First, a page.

ENN's editors summarize the most compelling environmental and sustainable economy themes of the week.
Top Ten Stories of the Week
Sustainable Economy News Roundup
EarthNews Radio Review
ENN Commentary: America's Other Trade Deficit
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The Week's Top Ten, by Carrie Schluter
In the news this week, another re-discovery of species considered extinct, hope for Thailand's abandoned pets, possible new uses of U.S. national forest land, and much more.
1. According to new Forest Service rules, more than 58 million acres of pristine U.S. forest land set aside for protection by the Clinton administration are suddenly open to a variety of commercial uses.
>> Road Building to Be Allowed on National Forest 'Roadless' Areas
2. Scientists fear that a costly Everglades restoration project might fall victim to a slimy, green monster: toxic algae that's a byproduct of the pollution that coats the bottom of Lake Okeechobee.
>> Toxic Algae on Florida's Lake Okeechobee Jeopardizes $8.4 Billion Everglades Restoration
3. On the heels of last week's thrilling discovery of the ivory-billed woodpecker, long thought to be extinct, news this week of the rediscovery of a trio of snails in Alabama.
>> Three Snails Thought Extinct Discovered
4. A zoo in New York is investigating how to make the best of a whole lotta dung. Renowned for its elephant-breeding program, the Rosamond Gifford Zoo has proposed using pachyderm poo to generate energy.
>> U.S. Zoo Considers Using Animal Waste as Energy Source
5. There's new hope this week that the U.S. might sign on to a U.N.-sponsored treaty that would impose restrictions use of the "dirty dozen" chemicals known to be the most hazardous in the world.
>> U.S. Looking Next Year to Join Global Treaty Banning World's Most Toxic Chemicals
6. As worries about world energy supplies mount, U.S. Energy Secretary Sam Bodman advocated clean coal research and development at a meeting of the International Energy Agency on Tuesday.
>> U.S. Energy Chief Wants Global Push for 'Clean Coal'
7. A precipitous decline in Myanmar's marine turtle population over the course of four years has prompted the Ministry of Fisheries to issue new regulations aimed at turning the tide back in favor of the normally long-lived creatures.
>> Myanmar Issues Regulations to Save Decimated Marine Turtle Population
8. Also on the theme of hazards to marine life, good news this week that NOAA has located -- and intends to clean up -- a giant tangle of fishing nets in the Pacific Ocean off Hawaii.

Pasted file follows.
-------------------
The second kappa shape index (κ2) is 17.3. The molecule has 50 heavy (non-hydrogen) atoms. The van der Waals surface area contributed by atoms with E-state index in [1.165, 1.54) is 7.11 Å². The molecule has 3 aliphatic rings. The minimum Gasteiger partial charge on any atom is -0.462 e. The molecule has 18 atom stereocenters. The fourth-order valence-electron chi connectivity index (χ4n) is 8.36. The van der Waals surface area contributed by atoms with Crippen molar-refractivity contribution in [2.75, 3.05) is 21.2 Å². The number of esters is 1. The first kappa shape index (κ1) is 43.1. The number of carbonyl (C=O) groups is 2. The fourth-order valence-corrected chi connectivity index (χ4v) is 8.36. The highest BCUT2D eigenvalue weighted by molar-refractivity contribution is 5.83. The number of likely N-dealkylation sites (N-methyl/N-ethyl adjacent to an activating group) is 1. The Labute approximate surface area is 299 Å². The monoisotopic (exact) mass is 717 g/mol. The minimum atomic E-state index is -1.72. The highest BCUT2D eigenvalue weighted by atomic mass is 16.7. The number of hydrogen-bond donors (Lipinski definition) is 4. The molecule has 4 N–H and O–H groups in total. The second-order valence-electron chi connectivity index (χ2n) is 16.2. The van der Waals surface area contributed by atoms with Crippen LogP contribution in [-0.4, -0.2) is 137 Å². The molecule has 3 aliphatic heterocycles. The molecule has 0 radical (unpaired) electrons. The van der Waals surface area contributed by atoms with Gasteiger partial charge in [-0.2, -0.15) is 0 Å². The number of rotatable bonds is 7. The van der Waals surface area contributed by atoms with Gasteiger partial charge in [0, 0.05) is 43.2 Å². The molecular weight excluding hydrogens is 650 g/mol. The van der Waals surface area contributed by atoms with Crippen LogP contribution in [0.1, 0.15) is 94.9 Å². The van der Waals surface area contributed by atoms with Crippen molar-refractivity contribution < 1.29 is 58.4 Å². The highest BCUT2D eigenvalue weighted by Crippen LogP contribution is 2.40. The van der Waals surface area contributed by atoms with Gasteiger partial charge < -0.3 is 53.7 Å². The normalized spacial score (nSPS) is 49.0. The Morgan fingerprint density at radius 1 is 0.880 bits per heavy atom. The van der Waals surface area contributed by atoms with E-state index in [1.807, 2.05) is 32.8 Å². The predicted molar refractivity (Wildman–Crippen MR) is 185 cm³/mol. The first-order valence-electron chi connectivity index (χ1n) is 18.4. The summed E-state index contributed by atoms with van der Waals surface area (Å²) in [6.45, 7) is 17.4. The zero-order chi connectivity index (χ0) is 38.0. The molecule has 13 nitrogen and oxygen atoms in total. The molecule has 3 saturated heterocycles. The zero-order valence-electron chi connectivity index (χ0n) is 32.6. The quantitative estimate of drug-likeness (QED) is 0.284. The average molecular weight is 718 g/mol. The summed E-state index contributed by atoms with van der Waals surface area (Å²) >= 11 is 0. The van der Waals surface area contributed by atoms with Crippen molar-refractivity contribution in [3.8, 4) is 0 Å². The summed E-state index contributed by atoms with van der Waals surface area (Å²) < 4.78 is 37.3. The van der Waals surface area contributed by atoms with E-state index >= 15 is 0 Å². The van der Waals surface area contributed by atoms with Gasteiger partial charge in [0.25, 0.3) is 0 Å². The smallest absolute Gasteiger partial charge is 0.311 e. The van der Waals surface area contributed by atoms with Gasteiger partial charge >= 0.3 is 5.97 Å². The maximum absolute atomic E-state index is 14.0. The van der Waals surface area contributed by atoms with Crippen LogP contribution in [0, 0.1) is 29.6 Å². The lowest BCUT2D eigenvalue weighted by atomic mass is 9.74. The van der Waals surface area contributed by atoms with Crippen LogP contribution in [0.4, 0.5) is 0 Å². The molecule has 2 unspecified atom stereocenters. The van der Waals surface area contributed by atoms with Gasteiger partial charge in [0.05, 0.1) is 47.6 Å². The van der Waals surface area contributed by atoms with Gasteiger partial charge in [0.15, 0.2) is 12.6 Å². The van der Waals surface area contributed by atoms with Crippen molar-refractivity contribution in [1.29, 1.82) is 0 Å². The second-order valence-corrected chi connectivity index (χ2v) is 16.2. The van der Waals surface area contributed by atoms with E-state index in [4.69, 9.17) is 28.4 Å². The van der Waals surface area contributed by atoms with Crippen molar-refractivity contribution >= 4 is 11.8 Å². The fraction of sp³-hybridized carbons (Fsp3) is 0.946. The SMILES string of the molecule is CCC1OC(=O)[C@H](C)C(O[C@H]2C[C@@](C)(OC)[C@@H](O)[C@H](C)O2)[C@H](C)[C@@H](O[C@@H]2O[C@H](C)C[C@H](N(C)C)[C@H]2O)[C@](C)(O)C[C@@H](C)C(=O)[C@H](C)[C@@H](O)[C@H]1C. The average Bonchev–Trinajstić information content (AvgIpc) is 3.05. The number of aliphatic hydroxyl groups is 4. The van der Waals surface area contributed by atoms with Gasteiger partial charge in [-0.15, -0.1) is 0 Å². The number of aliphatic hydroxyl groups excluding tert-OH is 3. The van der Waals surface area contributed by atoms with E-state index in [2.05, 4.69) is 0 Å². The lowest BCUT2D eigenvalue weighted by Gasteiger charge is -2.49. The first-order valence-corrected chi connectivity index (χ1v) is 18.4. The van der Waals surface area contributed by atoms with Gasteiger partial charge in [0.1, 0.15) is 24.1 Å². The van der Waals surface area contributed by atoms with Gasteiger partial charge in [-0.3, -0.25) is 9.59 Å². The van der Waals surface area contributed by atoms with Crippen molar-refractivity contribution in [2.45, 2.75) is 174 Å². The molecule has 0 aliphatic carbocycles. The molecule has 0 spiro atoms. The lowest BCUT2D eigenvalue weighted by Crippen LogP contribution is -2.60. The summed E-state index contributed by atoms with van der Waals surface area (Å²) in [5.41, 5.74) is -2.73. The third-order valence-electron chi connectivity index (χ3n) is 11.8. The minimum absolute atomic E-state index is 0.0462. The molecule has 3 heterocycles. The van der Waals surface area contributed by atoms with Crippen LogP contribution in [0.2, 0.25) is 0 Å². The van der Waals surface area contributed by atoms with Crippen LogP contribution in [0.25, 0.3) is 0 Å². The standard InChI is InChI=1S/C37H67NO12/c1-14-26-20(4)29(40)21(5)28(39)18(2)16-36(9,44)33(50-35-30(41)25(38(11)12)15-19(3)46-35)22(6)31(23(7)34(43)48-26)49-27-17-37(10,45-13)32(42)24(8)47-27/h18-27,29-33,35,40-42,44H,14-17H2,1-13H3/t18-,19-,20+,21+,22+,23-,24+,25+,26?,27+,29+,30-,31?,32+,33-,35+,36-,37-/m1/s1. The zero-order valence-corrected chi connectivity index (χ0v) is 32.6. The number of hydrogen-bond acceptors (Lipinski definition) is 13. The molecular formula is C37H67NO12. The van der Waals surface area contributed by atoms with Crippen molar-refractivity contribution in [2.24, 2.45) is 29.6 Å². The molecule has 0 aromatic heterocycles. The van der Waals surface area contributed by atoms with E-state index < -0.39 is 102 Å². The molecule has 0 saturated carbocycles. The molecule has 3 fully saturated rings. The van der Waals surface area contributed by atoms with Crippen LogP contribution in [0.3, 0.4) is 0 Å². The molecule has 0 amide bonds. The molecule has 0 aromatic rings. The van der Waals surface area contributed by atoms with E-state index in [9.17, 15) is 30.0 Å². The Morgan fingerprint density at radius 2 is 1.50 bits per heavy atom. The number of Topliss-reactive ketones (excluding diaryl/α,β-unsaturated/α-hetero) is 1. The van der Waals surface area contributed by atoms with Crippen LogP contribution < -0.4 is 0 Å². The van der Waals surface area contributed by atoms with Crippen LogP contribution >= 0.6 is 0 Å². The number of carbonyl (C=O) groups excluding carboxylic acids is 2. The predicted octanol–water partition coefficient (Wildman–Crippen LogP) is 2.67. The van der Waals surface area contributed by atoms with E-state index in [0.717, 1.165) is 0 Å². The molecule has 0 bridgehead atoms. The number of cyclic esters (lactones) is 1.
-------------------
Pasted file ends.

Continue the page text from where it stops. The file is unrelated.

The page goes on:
>> Government Researchers Locate Concentration of Lost Fishing Nets
9. From the tsunami tragedy emerges a small ray of hope: Animal lovers worldwide are realizing the plight of Thailand's homeless and abandoned animals and funding efforts to help them.
>> Tsunami Brings Better Treatment for Thai Stray Dogs
10. If you're planning your summer vacation, think about traveling sustainably. ENN's Special Report for the month of May focuses on ecotourism, examining the pros and cons and offering a wide range of resources.
>> ENN Special Report: Sustainable Travel
Sustainable Economy News Roundup, by Paul Geary
This week in Sustainable Economy, we talked about the energy issue -- and though in recent weeks hybrid cars have been hot -- and they still are -- this week we saw evidence that there's a lot of work to be done before fossil fuels cease to be the dominant energy factor on the planet.
It will soon be Memorial Day weekend, the start of the traditional driving season in the US. We gave you some tips on how you can make that vacation somewhat less fuel-intensive:
Traveling Light: The Environmental Impact of Vacation Travel
The zeal to find and invest in oil has not abated yet, despite the efforts of environmentalists. These two stories illustrate that:
North Slope Oil Companies Gamble on Heavy Oil
Small Oil Company Touts Potentially Huge Discovery, Analysts Skeptical
And the ramifications of our dependence on oil are still being felt:
California Judge Rejects Challenge to Diesel Emission Rules
NRC Chairman Says U.S. Needs 100 New Nuclear Power Plants across Country
However, the effort to develop, market, and mainstream alternative fuels that will change the equation continue:
FuelCell Energy Power Plant Running on Waste Byproduct to Generate Stable Electricity for Eco-Community
In other sustainable economy news, two organizations are working to help companies and consumers be more green for the money. Read those stories here:
U.S. Green Building Council Helps Builders and Companies Go Green
Consumer Reports Launches Website for the Green Consumer
Be sure to check ENN's Sustainable Economy channel for the latest news about theefforts to a greener world and a greener balance sheet.
EarthNews Radio Review, by Paul Geary
This week EarthNews Radio brought you interviews with information about greener consumer products -- including how to identify them and how they're grown -- and the battle to make some of them legal and accepted.
Jerry Kay and Katrina Rill interviewed Sylvia Blanchet, president of ForesTrade, a wholesaler of organic and fair trade products. She talked about the interesting origins of organically grown spices: